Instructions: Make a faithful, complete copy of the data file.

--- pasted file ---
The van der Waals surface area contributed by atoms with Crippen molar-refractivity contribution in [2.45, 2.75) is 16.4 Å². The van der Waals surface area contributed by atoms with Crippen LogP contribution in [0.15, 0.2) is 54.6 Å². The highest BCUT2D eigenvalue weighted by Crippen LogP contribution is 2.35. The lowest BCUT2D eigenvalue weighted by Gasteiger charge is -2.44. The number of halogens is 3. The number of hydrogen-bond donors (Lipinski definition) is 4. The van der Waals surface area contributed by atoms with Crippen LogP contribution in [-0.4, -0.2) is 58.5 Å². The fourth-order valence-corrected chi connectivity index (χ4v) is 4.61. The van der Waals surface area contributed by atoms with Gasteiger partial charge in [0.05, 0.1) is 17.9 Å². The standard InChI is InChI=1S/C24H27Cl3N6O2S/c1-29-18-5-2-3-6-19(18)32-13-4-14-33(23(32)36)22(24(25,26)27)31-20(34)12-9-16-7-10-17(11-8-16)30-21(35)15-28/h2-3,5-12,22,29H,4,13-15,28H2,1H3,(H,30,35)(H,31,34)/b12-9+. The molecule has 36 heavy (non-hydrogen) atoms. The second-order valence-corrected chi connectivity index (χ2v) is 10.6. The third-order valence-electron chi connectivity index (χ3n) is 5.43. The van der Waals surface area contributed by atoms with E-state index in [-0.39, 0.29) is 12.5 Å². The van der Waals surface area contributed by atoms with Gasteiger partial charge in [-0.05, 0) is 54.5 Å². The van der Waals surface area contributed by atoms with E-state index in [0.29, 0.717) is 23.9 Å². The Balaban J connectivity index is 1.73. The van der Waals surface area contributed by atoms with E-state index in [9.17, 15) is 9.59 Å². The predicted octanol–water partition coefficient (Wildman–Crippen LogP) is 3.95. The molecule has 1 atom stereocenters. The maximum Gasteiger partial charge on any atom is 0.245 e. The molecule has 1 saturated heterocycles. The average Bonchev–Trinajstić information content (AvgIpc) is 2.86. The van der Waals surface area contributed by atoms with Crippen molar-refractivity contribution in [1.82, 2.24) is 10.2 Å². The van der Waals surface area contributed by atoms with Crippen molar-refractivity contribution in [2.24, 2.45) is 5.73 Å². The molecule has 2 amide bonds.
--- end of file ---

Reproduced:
The van der Waals surface area contributed by atoms with Crippen molar-refractivity contribution in [2.45, 2.75) is 16.4 Å². The van der Waals surface area contributed by atoms with Crippen LogP contribution in [0.15, 0.2) is 54.6 Å². The highest BCUT2D eigenvalue weighted by Crippen LogP contribution is 2.35. The lowest BCUT2D eigenvalue weighted by Gasteiger charge is -2.44. The number of halogens is 3. The number of hydrogen-bond donors (Lipinski definition) is 4. The van der Waals surface area contributed by atoms with Crippen LogP contribution in [-0.4, -0.2) is 58.5 Å². The fourth-order valence-corrected chi connectivity index (χ4v) is 4.61. The van der Waals surface area contributed by atoms with Gasteiger partial charge in [0.05, 0.1) is 17.9 Å². The standard InChI is InChI=1S/C24H27Cl3N6O2S/c1-29-18-5-2-3-6-19(18)32-13-4-14-33(23(32)36)22(24(25,26)27)31-20(34)12-9-16-7-10-17(11-8-16)30-21(35)15-28/h2-3,5-12,22,29H,4,13-15,28H2,1H3,(H,30,35)(H,31,34)/b12-9+. The molecule has 36 heavy (non-hydrogen) atoms. The second-order valence-corrected chi connectivity index (χ2v) is 10.6. The third-order valence-electron chi connectivity index (χ3n) is 5.43. The van der Waals surface area contributed by atoms with E-state index in [-0.39, 0.29) is 12.5 Å². The van der Waals surface area contributed by atoms with Gasteiger partial charge in [-0.05, 0) is 54.5 Å². The van der Waals surface area contributed by atoms with E-state index in [0.29, 0.717) is 23.9 Å². The Balaban J connectivity index is 1.73. The van der Waals surface area contributed by atoms with E-state index in [9.17, 15) is 9.59 Å². The predicted octanol–water partition coefficient (Wildman–Crippen LogP) is 3.95. The molecule has 1 atom stereocenters. The maximum Gasteiger partial charge on any atom is 0.245 e. The molecule has 1 saturated heterocycles. The average Bonchev–Trinajstić information content (AvgIpc) is 2.86. The van der Waals surface area contributed by atoms with Crippen molar-refractivity contribution in [1.82, 2.24) is 10.2 Å². The van der Waals surface area contributed by atoms with Crippen molar-refractivity contribution in [2.24, 2.45) is 5.73 Å². The molecule has 2 amide bonds.